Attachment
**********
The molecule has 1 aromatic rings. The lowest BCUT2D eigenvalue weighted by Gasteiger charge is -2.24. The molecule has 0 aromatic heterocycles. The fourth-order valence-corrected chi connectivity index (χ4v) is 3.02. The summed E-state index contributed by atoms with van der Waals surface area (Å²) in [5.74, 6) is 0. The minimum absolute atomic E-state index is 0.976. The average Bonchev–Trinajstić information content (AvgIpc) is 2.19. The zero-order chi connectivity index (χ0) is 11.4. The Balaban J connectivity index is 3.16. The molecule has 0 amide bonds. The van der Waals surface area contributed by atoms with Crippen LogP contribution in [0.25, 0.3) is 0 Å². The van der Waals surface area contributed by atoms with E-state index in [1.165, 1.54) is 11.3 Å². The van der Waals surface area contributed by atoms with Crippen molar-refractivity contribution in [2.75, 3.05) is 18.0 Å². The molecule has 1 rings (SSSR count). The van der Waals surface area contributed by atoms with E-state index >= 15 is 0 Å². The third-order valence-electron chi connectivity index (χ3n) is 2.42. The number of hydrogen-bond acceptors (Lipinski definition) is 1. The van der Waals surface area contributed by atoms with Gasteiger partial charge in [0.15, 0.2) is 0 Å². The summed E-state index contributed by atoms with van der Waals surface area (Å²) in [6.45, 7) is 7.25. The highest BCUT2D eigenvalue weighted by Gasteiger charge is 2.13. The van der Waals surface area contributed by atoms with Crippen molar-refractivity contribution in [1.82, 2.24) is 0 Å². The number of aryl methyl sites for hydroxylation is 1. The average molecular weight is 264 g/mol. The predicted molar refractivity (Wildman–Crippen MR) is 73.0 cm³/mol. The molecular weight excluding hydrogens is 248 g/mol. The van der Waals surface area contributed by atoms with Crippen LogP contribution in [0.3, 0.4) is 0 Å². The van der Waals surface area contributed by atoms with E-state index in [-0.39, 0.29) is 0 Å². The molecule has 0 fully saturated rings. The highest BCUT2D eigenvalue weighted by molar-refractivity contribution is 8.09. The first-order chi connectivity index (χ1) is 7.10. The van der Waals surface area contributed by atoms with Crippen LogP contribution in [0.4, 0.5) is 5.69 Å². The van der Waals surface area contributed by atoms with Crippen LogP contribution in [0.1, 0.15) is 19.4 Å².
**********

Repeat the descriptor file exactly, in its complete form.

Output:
The molecule has 1 aromatic rings. The lowest BCUT2D eigenvalue weighted by Gasteiger charge is -2.24. The molecule has 0 aromatic heterocycles. The fourth-order valence-corrected chi connectivity index (χ4v) is 3.02. The summed E-state index contributed by atoms with van der Waals surface area (Å²) in [5.74, 6) is 0. The minimum absolute atomic E-state index is 0.976. The average Bonchev–Trinajstić information content (AvgIpc) is 2.19. The zero-order chi connectivity index (χ0) is 11.4. The Balaban J connectivity index is 3.16. The molecule has 0 amide bonds. The van der Waals surface area contributed by atoms with Crippen LogP contribution in [0.25, 0.3) is 0 Å². The van der Waals surface area contributed by atoms with E-state index in [1.165, 1.54) is 11.3 Å². The van der Waals surface area contributed by atoms with Crippen molar-refractivity contribution in [2.75, 3.05) is 18.0 Å². The molecule has 1 rings (SSSR count). The van der Waals surface area contributed by atoms with E-state index >= 15 is 0 Å². The third-order valence-electron chi connectivity index (χ3n) is 2.42. The number of hydrogen-bond acceptors (Lipinski definition) is 1. The van der Waals surface area contributed by atoms with Gasteiger partial charge in [0.15, 0.2) is 0 Å². The summed E-state index contributed by atoms with van der Waals surface area (Å²) in [6.45, 7) is 7.25. The highest BCUT2D eigenvalue weighted by Gasteiger charge is 2.13. The van der Waals surface area contributed by atoms with Crippen molar-refractivity contribution in [1.82, 2.24) is 0 Å². The number of aryl methyl sites for hydroxylation is 1. The average molecular weight is 264 g/mol. The predicted molar refractivity (Wildman–Crippen MR) is 73.0 cm³/mol. The molecular weight excluding hydrogens is 248 g/mol. The van der Waals surface area contributed by atoms with Crippen LogP contribution in [0.3, 0.4) is 0 Å². The van der Waals surface area contributed by atoms with E-state index in [-0.39, 0.29) is 0 Å². The molecule has 0 fully saturated rings. The highest BCUT2D eigenvalue weighted by molar-refractivity contribution is 8.09. The first-order chi connectivity index (χ1) is 7.10. The van der Waals surface area contributed by atoms with Crippen LogP contribution in [0.4, 0.5) is 5.69 Å². The van der Waals surface area contributed by atoms with Crippen LogP contribution in [0.1, 0.15) is 19.4 Å².